Mutations in the Insulin Gene Can Cause MODY and Autoantibody-Negative Type 1 Diabetes

Gade Institute, University of Bergen, Norway.
Diabetes (Impact Factor: 8.1). 04/2008; 57(4):1131-5. DOI: 10.2337/db07-1467
Source: PubMed


Mutations in the insulin (INS) gene can cause neonatal diabetes. We hypothesized that mutations in INS could also cause maturity-onset diabetes of the young (MODY) and autoantibody-negative type 1 diabetes.
We screened INS in 62 probands with MODY, 30 probands with suspected MODY, and 223 subjects from the Norwegian Childhood Diabetes Registry selected on the basis of autoantibody negativity or family history of diabetes.
Among the MODY patients, we identified the INS mutation c.137G>A (R46Q) in a proband, his diabetic father, and a paternal aunt. They were diagnosed with diabetes at 20, 18, and 17 years of age, respectively, and are treated with small doses of insulin or diet only. In type 1 diabetic patients, we found the INS mutation c.163C>T (R55C) in a girl who at 10 years of age presented with ketoacidosis and insulin-dependent, GAD, and insulinoma-associated antigen-2 (IA-2) antibody-negative diabetes. Her mother had a de novo R55C mutation and was diagnosed with ketoacidosis and insulin-dependent diabetes at 13 years of age. Both had residual beta-cell function. The R46Q substitution changes an invariant arginine residue in position B22, which forms a hydrogen bond with the glutamate at A17, stabilizing the insulin molecule. The R55C substitution involves the first of the two arginine residues localized at the site of proteolytic processing between the B-chain and the C-peptide.
Our findings extend the phenotype of INS mutation carriers and suggest that INS screening is warranted not only in neonatal diabetes, but also in MODY and in selected cases of type 1 diabetes.

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    • "Since INS is mostly expressed in pancreatic β-cells, the affected patients do not show any extrapancreatic features. In addition to causing NDM, INS mutations may present acutely after the first 6 months of age and even beyond the age of one year, when monogenic diabetes becomes exceedingly rare [41]. Furthermore, up to 70% of the mutations are de novo, so that family history of early-onset diabetes is lacking. "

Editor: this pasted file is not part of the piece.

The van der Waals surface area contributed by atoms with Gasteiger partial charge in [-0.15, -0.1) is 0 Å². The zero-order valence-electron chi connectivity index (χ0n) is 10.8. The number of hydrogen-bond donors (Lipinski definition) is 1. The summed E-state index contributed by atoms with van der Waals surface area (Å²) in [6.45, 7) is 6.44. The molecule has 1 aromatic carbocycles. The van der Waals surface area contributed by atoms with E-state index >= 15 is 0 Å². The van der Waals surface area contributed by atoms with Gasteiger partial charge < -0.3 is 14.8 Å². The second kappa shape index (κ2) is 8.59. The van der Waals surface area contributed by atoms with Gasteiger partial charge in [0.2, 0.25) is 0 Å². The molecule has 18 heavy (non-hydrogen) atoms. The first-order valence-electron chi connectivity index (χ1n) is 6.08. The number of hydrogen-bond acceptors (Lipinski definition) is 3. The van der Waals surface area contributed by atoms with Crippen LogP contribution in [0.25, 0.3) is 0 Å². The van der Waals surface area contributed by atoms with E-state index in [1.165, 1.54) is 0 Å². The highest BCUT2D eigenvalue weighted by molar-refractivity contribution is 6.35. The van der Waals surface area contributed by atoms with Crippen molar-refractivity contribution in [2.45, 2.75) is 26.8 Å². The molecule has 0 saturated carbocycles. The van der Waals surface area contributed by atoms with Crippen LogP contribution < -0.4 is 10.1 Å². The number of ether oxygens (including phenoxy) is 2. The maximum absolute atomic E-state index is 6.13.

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    ABSTRACT: Over the last decade, we have witnessed major advances in the understanding of the molecular basis of neonatal and infancy-onset diabetes. It is now widely accepted that diabetes presenting before 6 months of age is unlikely to be autoimmune type 1 diabetes. The vast majority of such patients will have a monogenic disorder responsible for the disease and, in some of them, also for a number of other associated extrapancreatic clinical features. Reaching a molecular diagnosis will have immediate clinical consequences for about half of affected patients, as identification of a mutation in either of the two genes encoding the ATP-sensitive potassium channel allows switching from insulin injections to oral sulphonylureas. It also facilitates genetic counselling within the affected families and predicts clinical prognosis. Importantly, monogenic diabetes seems not to be limited to the first 6 months but extends to some extent into the second half of the first year of life, when type 1 diabetes is the more common cause of diabetes. From a scientific perspective, the identification of novel genetic aetiologies has provided important new knowledge regarding the development and function of the human pancreas.
    Full-text · Article · Sep 2013 · Hormone Research in Paediatrics
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    • "Specific heterozygous mutations in the insulin gene cause diabetes in humans and mice1. Insulin gene mutations are a common cause of permanent neonatal diabetes10, and have also been shown to cause MODY102 and type 1b diabetes6. "